In Germany, more than 30 approaches to proximity fuze development were under way, but none saw service. A German neon lamp tube and a design of a prototype proximity fuze based on capacitive effects was received by British Intelligence in mid November By the end of the war, only one was actually in production, a complicated radio proximity fuze for rockets and bombs but not designed to withstand the acceleration of artillery shells.
The Allied fuze used constructive and destructive interference to detect its target. When the target was far away, it would reflect little of the oscillator's energy back to the fuze and have almost no effect on the circuit. When a target was nearby, it would reflect a significant portion of the oscillator's signal back to the fuze.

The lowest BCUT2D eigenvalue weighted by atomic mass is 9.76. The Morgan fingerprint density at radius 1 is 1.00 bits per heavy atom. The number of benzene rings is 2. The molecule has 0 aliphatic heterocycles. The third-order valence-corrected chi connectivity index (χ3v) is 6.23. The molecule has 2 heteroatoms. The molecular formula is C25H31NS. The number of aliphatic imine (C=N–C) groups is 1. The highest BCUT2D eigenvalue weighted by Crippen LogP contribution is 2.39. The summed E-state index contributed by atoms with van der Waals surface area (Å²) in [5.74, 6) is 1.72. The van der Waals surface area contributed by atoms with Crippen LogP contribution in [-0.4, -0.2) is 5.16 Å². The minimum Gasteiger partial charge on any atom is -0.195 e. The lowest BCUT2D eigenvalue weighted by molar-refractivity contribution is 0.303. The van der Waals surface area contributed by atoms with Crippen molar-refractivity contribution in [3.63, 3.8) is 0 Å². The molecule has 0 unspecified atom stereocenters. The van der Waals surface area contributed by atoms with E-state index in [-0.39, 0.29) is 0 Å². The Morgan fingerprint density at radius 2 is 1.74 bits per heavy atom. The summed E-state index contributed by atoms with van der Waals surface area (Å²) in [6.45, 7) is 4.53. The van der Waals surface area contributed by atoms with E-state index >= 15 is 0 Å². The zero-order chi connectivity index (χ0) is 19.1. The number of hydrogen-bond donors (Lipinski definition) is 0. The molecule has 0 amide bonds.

The amplitude of the reflected signal indicated the closeness of the target. If the reflected signal were in phase, the oscillator amplitude would increase and the oscillator's plate current would also increase. If the reflected signal were out of phase, then the plate current would decrease. The distance between the fuze and the target is not constant but rather constantly changing due to the high speed of the fuze and any motion of the target. When the distance between the fuze and the target changes rapidly, then the phase relationship also changes rapidly.
The signals are in-phase one instant and out-of-phase a few hundred microseconds later. The result is a heterodyne beat frequency that indicates the velocity difference.